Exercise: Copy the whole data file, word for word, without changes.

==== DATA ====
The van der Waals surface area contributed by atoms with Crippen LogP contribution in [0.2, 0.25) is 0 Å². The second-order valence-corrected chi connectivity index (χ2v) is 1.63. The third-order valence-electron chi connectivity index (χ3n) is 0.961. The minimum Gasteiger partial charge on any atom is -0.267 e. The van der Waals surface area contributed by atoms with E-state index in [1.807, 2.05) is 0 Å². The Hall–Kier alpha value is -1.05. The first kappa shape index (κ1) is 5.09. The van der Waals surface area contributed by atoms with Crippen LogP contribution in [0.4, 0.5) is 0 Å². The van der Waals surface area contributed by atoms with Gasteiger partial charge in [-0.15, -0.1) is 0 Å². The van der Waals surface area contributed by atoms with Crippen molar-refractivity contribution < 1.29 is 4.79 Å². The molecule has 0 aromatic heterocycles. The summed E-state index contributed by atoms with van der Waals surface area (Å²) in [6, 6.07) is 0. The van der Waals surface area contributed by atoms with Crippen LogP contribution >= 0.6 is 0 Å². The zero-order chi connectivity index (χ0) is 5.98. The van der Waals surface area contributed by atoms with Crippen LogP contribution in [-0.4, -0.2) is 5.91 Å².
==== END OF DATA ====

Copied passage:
The van der Waals surface area contributed by atoms with Crippen LogP contribution in [0.2, 0.25) is 0 Å². The second-order valence-corrected chi connectivity index (χ2v) is 1.63. The third-order valence-electron chi connectivity index (χ3n) is 0.961. The minimum Gasteiger partial charge on any atom is -0.267 e. The van der Waals surface area contributed by atoms with E-state index in [1.807, 2.05) is 0 Å². The Hall–Kier alpha value is -1.05. The first kappa shape index (κ1) is 5.09. The van der Waals surface area contributed by atoms with Crippen LogP contribution in [0.4, 0.5) is 0 Å². The van der Waals surface area contributed by atoms with Gasteiger partial charge in [-0.15, -0.1) is 0 Å². The van der Waals surface area contributed by atoms with Crippen molar-refractivity contribution < 1.29 is 4.79 Å². The molecule has 0 aromatic heterocycles. The summed E-state index contributed by atoms with van der Waals surface area (Å²) in [6, 6.07) is 0. The van der Waals surface area contributed by atoms with Crippen LogP contribution >= 0.6 is 0 Å². The zero-order chi connectivity index (χ0) is 5.98. The van der Waals surface area contributed by atoms with Crippen LogP contribution in [-0.4, -0.2) is 5.91 Å².